What have you been eating, and what's growing in your neck of the woods?

Thursday, July 7, 2011

{pretty, happy, funny, real}, blueberry picking-style


A lovely lunch of freshly picked blueberries, cold peaches, peanut butter and local honey sandwiches on homemade bread, accompanied by cold water. Just a perfect summer lunch.


I think that might be the first glimmer of a smile captured in a picture: not too bad for a three week old little guy (this little one has a lot of joy to share).


Here's our sweaty little princess, taking a big bite out of the first of five peaches. Two she ate, and then the next three she secretly grabbed when unobserved, took a single bite, and then returned to the bag of peaches. Luckily, there were plenty of people happy to eat a juicy bitten out of peach.


Having just finished Animal, Vegetable, Miracle, I had high hopes of picking enough berries to freeze to get us through the winter. Or perhaps to jar, a la Blueberries for Sal. But alas, given the fact that at least two of our pickers (not even counting myself) have a habit of *ahem* skimming off the top, if you know what I mean, we ended up with three pints of blueberries all things told. Just enough for a pie, perhaps?

I've never linked in to a {pretty, funny, happy, real} before, but always love scrolling through to see what everyone else has posted, so here's my first time joining in! Like Mother, like Daughter is just adorable, you should check it out!

round button chicken

Wednesday, July 6, 2011

these are a few of my favorite things

::all of these people. they are just the best

::when my sister stays with us and all I can hear are little children running around yelling "Rene! Rene!" and I am tempted to join the chorus

::reading with a newborn asleep on my tummy

Let's see, what else...

:: baking bread with Lily, who helps by eating handfuls every now and then

::going for a walk with just my big girls

::a "date" to the midwife with no one but my two boys: I still can't quite believe we have two of them now

::collapsing into bed in the evening and realizing that every minute of my day was very well spent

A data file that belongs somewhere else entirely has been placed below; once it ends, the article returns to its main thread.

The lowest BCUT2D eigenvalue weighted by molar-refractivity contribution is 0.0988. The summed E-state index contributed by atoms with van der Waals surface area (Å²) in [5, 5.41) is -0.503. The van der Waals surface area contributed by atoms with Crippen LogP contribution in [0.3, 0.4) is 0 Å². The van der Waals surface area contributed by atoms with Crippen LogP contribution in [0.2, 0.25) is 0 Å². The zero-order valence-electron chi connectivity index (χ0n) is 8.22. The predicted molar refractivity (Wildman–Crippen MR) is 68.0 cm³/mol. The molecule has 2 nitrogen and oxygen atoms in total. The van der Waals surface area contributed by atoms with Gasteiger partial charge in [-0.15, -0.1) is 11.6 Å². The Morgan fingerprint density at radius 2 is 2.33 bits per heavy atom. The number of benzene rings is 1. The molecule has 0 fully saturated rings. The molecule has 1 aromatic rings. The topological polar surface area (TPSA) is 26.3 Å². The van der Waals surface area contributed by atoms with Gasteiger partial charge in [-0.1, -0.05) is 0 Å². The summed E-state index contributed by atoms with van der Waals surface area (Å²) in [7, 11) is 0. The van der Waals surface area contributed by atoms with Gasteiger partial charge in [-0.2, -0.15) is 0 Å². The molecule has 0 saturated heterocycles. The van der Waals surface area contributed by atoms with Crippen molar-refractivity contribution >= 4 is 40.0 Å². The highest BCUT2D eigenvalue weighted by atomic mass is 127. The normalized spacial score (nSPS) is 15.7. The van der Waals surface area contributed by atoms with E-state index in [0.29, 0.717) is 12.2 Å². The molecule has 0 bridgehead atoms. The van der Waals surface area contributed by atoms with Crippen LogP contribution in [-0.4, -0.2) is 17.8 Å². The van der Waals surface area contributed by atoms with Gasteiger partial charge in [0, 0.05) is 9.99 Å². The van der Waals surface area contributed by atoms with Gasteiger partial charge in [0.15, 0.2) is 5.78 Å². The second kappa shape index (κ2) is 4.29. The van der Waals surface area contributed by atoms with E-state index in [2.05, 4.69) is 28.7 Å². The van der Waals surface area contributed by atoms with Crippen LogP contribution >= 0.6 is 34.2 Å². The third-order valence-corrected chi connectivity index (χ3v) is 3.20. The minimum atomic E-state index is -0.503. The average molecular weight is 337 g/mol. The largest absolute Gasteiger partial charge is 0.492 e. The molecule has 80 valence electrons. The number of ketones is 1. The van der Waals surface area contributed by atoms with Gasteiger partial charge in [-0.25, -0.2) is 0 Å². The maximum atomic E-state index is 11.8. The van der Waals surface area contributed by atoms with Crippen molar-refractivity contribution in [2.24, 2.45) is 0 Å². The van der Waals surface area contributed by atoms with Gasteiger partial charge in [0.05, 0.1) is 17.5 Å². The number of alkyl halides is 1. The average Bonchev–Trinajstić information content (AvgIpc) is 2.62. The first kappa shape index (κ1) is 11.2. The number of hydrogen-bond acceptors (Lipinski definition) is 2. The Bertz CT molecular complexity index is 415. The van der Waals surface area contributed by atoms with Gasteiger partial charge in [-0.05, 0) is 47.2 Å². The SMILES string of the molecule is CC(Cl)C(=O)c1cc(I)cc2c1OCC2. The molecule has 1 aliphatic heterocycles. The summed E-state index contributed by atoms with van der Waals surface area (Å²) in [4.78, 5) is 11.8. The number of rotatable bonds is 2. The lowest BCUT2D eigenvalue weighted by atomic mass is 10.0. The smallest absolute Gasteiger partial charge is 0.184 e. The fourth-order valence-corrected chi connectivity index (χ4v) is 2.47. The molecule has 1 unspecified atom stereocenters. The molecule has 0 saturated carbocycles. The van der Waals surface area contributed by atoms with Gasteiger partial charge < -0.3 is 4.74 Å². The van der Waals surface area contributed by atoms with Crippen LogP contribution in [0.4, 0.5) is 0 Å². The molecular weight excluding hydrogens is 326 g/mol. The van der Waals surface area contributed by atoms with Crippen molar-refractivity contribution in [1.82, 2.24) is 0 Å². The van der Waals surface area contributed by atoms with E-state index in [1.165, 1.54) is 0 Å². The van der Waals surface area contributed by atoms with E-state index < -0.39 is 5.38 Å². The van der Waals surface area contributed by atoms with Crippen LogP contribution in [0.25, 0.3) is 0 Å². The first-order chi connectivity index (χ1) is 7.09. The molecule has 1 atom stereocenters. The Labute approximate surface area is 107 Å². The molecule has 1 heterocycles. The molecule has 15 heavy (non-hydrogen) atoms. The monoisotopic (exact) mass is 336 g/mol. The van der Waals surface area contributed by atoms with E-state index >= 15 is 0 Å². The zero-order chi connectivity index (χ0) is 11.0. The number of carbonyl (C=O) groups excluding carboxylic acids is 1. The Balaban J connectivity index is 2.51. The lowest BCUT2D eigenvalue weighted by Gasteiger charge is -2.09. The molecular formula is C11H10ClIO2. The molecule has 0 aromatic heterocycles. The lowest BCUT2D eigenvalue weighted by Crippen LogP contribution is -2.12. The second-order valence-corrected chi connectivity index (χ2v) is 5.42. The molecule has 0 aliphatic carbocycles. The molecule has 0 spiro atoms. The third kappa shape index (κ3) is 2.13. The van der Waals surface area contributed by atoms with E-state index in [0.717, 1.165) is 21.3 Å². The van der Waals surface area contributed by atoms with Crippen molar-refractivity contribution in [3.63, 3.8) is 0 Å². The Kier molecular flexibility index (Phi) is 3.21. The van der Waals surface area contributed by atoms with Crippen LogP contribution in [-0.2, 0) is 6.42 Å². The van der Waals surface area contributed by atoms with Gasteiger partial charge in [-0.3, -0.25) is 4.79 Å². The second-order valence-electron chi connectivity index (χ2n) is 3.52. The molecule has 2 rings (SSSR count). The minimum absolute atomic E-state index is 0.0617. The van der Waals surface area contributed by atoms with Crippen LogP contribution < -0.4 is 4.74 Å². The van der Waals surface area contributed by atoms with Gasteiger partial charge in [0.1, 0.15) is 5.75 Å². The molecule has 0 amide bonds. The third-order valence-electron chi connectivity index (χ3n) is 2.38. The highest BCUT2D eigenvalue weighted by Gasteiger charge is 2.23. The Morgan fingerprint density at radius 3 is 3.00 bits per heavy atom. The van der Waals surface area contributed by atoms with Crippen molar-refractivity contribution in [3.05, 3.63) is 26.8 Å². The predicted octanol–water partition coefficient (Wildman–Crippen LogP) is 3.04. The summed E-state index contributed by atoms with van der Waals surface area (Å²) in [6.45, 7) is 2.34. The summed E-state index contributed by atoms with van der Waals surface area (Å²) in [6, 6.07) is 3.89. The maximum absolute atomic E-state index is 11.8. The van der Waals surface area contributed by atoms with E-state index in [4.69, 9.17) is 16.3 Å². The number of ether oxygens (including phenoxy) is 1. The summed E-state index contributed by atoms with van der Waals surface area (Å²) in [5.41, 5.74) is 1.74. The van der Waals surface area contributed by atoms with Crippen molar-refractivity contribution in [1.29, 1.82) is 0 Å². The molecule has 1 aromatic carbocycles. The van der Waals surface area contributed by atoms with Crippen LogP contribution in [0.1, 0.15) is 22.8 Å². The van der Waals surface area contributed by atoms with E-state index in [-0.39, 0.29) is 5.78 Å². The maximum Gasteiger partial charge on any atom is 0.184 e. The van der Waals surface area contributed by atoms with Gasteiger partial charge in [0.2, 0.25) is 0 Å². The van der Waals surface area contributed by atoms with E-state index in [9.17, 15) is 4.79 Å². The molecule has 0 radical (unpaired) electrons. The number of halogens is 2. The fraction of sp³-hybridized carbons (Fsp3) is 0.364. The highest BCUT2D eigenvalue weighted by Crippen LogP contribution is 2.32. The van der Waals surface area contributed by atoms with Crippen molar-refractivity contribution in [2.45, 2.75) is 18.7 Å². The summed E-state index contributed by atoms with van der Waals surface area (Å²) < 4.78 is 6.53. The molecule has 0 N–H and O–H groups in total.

Friday, July 1, 2011

These First Few Days

The past few weeks have been sort of amazing. My body is feeling healed and energetic, dear friends and family have been dropping by with helping hands, a warm meal, or just thoughtful encouraging words. It has truly been a babymoon, and that has been pure joy: there's nothing like having the chance to get to know and love a new little person, marveling at the wonder that is creation.

But just as after the honeymoon, the very real work of building a marriage has to begin, after the babymoon, the very real work of building a family must begin. Which means that after several days of pure joy and bliss, I am once again humbled to my knees about how very real and challenging the work of nurturing and caring for three little ones is. There are the purely physical needs, of which there are many: feeding nourishing foods, making sure bodies are dressed and clean, the work of changing diapers and putting a newborn baby to sleep, all the while keeping big girls happy and engaged in some activity. And then there are the emotional needs. And oh my, despite the fact that a whole day can be spent simply tending to the physical needs, the emotional needs are where the real work is. Taking care and time and energy to make each little person feel as loved and adored as they truly are: this is the most important work of parenting.

I am at once struck by my own potential for growth (to put it generously) and by the amazingness of all of the women who have come before me and done this work with such grace. And grace is really what it comes down to: Francis of Assisi once said that "Above all the grace and the gifts that Christ gives to his beloved is that of overcoming self." And for the thousandth time I am realizing that I truly cannot do this alone, and that all that is asked of me is that I give generously of myself in each moment and be forgiving of myself when I fail, which I will. And even in those moments that I look tearfully to Ben and say that I really don't think I am quite cut out for this, there is grace to be had in those moments, too.

And then somewhere in the mix, in these whirlwind, sleepy days, there are glimmers of such unspeakable beauty that I realize the purpose of this work that we do, which is, at its heart, so good.